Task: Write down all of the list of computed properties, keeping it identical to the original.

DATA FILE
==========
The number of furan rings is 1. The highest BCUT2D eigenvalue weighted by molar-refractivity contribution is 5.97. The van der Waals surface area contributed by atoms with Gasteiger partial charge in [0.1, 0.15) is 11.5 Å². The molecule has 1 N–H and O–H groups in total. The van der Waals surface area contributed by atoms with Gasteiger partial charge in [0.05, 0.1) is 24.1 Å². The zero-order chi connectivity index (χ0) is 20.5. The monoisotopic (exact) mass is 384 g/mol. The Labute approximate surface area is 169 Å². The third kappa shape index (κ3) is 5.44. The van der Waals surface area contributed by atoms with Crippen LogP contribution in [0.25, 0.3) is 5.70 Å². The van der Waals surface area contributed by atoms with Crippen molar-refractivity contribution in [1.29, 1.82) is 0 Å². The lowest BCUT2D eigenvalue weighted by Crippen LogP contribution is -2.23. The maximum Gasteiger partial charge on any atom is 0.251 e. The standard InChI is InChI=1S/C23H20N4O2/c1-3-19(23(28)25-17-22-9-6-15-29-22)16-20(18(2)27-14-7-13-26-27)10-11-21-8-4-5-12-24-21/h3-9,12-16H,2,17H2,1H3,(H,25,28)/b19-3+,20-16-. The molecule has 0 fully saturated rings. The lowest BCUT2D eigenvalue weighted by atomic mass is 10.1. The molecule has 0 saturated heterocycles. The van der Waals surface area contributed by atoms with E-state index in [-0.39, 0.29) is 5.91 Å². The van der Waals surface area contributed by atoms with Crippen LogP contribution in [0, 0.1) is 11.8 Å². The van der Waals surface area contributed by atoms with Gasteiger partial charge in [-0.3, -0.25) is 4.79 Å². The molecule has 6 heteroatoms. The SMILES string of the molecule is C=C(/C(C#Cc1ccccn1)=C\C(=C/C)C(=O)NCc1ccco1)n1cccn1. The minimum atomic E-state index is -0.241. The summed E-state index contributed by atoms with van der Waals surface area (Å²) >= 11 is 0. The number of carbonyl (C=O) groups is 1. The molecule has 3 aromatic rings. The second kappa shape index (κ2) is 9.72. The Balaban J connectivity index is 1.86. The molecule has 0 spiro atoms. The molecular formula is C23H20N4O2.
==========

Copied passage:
The number of furan rings is 1. The highest BCUT2D eigenvalue weighted by molar-refractivity contribution is 5.97. The van der Waals surface area contributed by atoms with Gasteiger partial charge in [0.1, 0.15) is 11.5 Å². The molecule has 1 N–H and O–H groups in total. The van der Waals surface area contributed by atoms with Gasteiger partial charge in [0.05, 0.1) is 24.1 Å². The zero-order chi connectivity index (χ0) is 20.5. The monoisotopic (exact) mass is 384 g/mol. The Labute approximate surface area is 169 Å². The third kappa shape index (κ3) is 5.44. The van der Waals surface area contributed by atoms with Crippen LogP contribution in [0.25, 0.3) is 5.70 Å². The van der Waals surface area contributed by atoms with Crippen molar-refractivity contribution in [1.29, 1.82) is 0 Å². The lowest BCUT2D eigenvalue weighted by Crippen LogP contribution is -2.23. The maximum Gasteiger partial charge on any atom is 0.251 e. The standard InChI is InChI=1S/C23H20N4O2/c1-3-19(23(28)25-17-22-9-6-15-29-22)16-20(18(2)27-14-7-13-26-27)10-11-21-8-4-5-12-24-21/h3-9,12-16H,2,17H2,1H3,(H,25,28)/b19-3+,20-16-. The molecule has 0 fully saturated rings. The lowest BCUT2D eigenvalue weighted by atomic mass is 10.1. The molecule has 0 saturated heterocycles. The van der Waals surface area contributed by atoms with E-state index in [-0.39, 0.29) is 5.91 Å². The van der Waals surface area contributed by atoms with Crippen LogP contribution in [0, 0.1) is 11.8 Å². The van der Waals surface area contributed by atoms with Gasteiger partial charge in [-0.3, -0.25) is 4.79 Å². The molecule has 6 heteroatoms. The SMILES string of the molecule is C=C(/C(C#Cc1ccccn1)=C\C(=C/C)C(=O)NCc1ccco1)n1cccn1. The minimum atomic E-state index is -0.241. The summed E-state index contributed by atoms with van der Waals surface area (Å²) >= 11 is 0. The number of carbonyl (C=O) groups is 1. The molecule has 3 aromatic rings. The second kappa shape index (κ2) is 9.72. The Balaban J connectivity index is 1.86. The molecule has 0 spiro atoms. The molecular formula is C23H20N4O2.